Data on lipid profile derangements induced by antiretroviral treatment in Africa are scarce. The aim of this study was to determine the prevalence and characteristics of lipid profile derangements associated with first-line highly active antiretroviral therapy (ART) among Cameroonians living with human immunodeficiency virus (HIV) infection.
This cross-sectional study was conducted between November 2009 and January 2010, and involved 138 HIV patients who had never received ART (ART-naive group) and 138 others treated for at least 12 months with first line triple ART regimens that included nevirapine or efavirenz (ART group). Lipid profile was determined after overnight fast and dyslipidemia diagnosed according to the US National Cholesterol Education Program III criteria. Data comparison used chi-square test, Student t-test and logistic regressions.
The prevalence of total cholesterol ≥ 200 mg/dl was 37.6% and 24.6% respectively in ART group and ART-naive groups (p = 0.019). The equivalents for LDL-cholesterol ≥ 130 mg/dl were 46.4% and 21% (p ≤ 0.001). Proportions of patients with total cholesterol/HDL-cholesterol ratio ≥ 5 was 35.5% in ART group and 18.6% in ART-naive group (p ≤ 0.001). The distribution of HDL-cholesterol and triglycerides was similar between the two groups. In multivariable analysis adjusted for age, sex, body mass index, CD4 count and co-infection with tuberculosis, being on ART was significantly and positively associated with raised total cholesterol, LDL-cholesterol and TC/HDL cholesterol. The adjusted odd ratios (95% confidence interval, p-value) ART-treated vs. ART-naïve was 1.82 (1.06-1.12, p = 0.02) for TC ≥ 200 mg/dl; 2.99 (1.74-5.15), p < 0.0001) for LDL-cholesterol ≥ 130 mg/dl and 1.73 (1.04-2.89, p = 0.03) for TC/HDL-cholesterol ≥ 5.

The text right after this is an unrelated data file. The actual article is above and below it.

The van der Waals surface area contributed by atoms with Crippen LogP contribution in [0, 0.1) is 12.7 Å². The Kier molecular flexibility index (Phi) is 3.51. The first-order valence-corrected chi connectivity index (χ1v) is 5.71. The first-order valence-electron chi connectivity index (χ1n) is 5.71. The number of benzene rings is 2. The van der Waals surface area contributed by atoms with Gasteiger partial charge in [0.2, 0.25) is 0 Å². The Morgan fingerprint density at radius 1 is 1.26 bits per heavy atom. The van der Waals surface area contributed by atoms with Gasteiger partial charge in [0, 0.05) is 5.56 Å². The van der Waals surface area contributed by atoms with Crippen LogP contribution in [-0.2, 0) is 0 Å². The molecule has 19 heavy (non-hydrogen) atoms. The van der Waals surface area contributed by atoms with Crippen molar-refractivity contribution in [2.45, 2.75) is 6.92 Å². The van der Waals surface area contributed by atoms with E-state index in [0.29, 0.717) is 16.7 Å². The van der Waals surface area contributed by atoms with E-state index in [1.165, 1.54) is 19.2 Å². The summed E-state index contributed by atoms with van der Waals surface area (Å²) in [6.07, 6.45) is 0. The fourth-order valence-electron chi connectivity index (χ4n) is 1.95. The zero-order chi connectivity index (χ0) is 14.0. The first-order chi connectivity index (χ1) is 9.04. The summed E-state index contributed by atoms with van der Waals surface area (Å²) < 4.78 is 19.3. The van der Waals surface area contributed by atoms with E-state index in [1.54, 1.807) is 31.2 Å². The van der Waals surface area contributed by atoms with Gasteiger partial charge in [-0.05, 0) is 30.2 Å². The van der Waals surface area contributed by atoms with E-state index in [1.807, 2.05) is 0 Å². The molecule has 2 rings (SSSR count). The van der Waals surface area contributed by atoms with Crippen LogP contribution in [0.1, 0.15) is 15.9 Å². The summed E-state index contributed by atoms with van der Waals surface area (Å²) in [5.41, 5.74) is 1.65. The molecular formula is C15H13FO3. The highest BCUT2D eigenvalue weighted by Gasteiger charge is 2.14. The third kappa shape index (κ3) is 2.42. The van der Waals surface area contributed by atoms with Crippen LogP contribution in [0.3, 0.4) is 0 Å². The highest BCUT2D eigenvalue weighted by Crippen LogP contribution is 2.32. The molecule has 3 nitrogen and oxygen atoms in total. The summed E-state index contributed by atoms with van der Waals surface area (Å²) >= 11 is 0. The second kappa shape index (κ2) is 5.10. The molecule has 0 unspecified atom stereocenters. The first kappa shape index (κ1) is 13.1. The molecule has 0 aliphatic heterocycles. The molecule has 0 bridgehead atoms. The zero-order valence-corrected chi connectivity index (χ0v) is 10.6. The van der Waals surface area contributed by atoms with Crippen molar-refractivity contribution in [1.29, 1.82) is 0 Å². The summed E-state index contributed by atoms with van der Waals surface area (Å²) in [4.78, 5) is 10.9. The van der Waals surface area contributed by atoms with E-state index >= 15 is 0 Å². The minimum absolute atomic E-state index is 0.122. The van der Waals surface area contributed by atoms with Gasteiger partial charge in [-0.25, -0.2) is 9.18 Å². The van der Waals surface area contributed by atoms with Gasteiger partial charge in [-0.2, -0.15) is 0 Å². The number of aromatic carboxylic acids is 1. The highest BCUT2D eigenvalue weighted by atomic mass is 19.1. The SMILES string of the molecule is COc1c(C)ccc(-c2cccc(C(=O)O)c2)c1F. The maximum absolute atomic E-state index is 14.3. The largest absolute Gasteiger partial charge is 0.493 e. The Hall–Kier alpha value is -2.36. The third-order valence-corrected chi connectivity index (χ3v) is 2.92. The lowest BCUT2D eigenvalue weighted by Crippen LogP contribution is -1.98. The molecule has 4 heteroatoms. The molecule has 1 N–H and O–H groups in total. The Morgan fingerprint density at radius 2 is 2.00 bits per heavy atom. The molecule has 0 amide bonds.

First-line antiretroviral therapy that includes nonnucleoside reverse transcriptase inhibitors is associated with pro-atherogenic adverse lipid profile in people with HIV-1 infection compared to untreated HIV-infected subjects in Yaounde. Lipid profile and other cardiovascular risk factors should be monitored in patients on such therapy so that any untoward effects of treatments can be optimally managed.
antiretroviral therapy; dyslipidemia; HIV; Cameroon
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